It’s the start of both round 3 of ROW80 (in which we state our goals) and the latest (penultimate) class for my MBA today. I had had great dreams of finishing a lot of writing during the three-week break after the previous MBA classes came to an end… and am still only halfway to that goal. While I’m not a fan of anything this week’s quotable source stands for, the quote itself is a useful perspective as I face another month of crazy, in preparation for a few more months of insanity. It’s akin to the old Creighton Abrams quote about eating an elephant one bite at a time, but with the understanding that there is an underlying spirit that gives us the vitality to achieve those things we’ve set our minds to doing.
In the midst of a to-do list that includes everything from establishing new insurance, to making sure we have the furniture we need, to turning on all the proper utilities, to finding another holistic vet for Kyra, to boxing up all those worldly goods that are coming with us to Virginia, on top of a full-time job, and another class, it’s a lot easier to focus on the elephant than that quiet voice that keeps telling me things will improve for all of us once we’ve completed the transition. It’s much easier to feel harried and tense about the likelihood that something will fall between the cracks than to feel contentment at the unfolding of the path.
Yet this weekend brought a parallel profundity: One of my mom’s dogs successfully birthed her third litter. That would only be a minor miracle until you take into account that she is seven and considered at the outside edge of her fertility. We watched for an anxious day as pre-labor drew on and on and the booming fireworks stressed out all the dogs in the household. We drove with the girl to a local emergency vet and then to another one half an hour away where a surgeon was standing by in case puppies or mother were shown to be in distress. In the end, the surgeon reviewed the evidence and said… don’t use my surgical skills. The secondary message was that based on previous performance and current evidence, this girl could manage this task without the extra intervention. In fact, Freya’s birthing began four hours later as we all slept, quietly, peacefully, and with no need for our agitation. It ended six hours later with five thriving, healthy pups. Having a window into the joy Freya has in her puppies and the meditation on adorability that are the pups themselves pulled me out of most of my worries for at least a little while–and reinforced my appreciation for Puppy Therapy.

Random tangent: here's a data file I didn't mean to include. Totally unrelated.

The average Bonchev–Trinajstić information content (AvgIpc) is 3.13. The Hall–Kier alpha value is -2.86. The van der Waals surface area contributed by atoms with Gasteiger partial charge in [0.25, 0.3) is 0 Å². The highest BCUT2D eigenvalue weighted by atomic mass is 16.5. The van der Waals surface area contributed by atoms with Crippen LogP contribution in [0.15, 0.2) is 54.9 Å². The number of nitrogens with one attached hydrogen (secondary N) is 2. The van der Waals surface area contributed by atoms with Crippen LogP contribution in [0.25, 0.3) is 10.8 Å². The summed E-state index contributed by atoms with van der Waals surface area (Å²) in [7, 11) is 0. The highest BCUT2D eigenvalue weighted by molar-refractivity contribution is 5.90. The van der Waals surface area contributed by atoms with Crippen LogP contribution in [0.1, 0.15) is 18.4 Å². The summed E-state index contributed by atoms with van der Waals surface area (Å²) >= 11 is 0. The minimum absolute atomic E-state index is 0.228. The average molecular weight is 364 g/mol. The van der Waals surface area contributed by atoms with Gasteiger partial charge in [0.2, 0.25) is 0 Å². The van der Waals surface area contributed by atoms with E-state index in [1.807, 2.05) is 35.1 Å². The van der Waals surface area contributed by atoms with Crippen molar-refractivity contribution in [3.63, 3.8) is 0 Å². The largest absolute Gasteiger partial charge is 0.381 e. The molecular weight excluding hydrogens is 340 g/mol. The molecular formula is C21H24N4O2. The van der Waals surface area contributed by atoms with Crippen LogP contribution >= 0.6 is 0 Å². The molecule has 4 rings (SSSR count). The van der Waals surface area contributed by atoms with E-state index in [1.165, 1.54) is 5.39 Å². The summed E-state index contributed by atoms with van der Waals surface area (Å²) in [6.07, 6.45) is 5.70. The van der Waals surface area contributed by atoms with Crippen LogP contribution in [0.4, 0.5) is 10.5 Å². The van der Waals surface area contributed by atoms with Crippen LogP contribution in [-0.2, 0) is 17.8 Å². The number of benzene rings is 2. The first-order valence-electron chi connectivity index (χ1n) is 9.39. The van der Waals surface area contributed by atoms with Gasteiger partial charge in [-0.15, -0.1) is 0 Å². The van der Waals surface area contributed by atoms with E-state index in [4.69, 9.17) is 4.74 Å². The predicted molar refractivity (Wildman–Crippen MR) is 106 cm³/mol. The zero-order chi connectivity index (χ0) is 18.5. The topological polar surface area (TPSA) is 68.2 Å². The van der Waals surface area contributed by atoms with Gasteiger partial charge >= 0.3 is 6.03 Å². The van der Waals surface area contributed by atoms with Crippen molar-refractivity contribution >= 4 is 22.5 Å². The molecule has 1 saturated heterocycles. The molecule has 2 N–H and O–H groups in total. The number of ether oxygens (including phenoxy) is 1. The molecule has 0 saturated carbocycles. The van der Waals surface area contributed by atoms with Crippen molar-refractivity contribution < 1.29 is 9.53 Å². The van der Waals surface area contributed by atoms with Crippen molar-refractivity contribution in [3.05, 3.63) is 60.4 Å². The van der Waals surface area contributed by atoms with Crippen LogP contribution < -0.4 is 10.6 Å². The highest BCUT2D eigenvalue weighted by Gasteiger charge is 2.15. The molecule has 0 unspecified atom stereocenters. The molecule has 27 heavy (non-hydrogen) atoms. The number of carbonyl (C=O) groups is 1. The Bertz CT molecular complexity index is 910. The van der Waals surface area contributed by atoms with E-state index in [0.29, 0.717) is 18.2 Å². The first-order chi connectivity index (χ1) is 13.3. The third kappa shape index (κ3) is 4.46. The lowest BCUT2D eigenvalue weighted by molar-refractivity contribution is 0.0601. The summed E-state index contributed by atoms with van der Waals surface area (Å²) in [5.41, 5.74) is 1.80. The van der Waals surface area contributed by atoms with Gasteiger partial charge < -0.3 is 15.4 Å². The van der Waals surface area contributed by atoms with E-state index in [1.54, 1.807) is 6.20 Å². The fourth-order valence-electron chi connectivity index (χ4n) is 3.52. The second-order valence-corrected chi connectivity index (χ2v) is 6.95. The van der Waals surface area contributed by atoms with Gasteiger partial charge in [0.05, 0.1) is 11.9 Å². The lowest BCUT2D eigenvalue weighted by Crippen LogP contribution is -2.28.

It has been another lesson in patience and each thing having its proper time and place. And hubs found another article that underlines the same message–this time in the context of maturing as opposed to aging. The article is a different kind of reminder to let go of expectations, listen to the world around you for those subtle messages, and surrender to the changes that come regardless of our attempts to hold back the tide.
For now my proper time and place includes a lot of responsibilities and stresses. I know I won’t be writing as much as I’d hoped, but I also know that there is a light at the end of the tunnel. So my goal for this round: To not let the stress lead to crazy. Secondarily, to finish the move and the class, figure out a regular walking route, and keep up with my other responsibilities. While I know this puts fiction word production at the bottom of my priority list again for the moment, I suspect that at the halfway point of this round I’ll be able to make some upward revisions on my word count goals, and I will treat that as my reward for getting through this eye of the needle. Meantime, check out my cohorts’ goals, and come back next week to see whether being back in Wisconsin helps me feel more productive.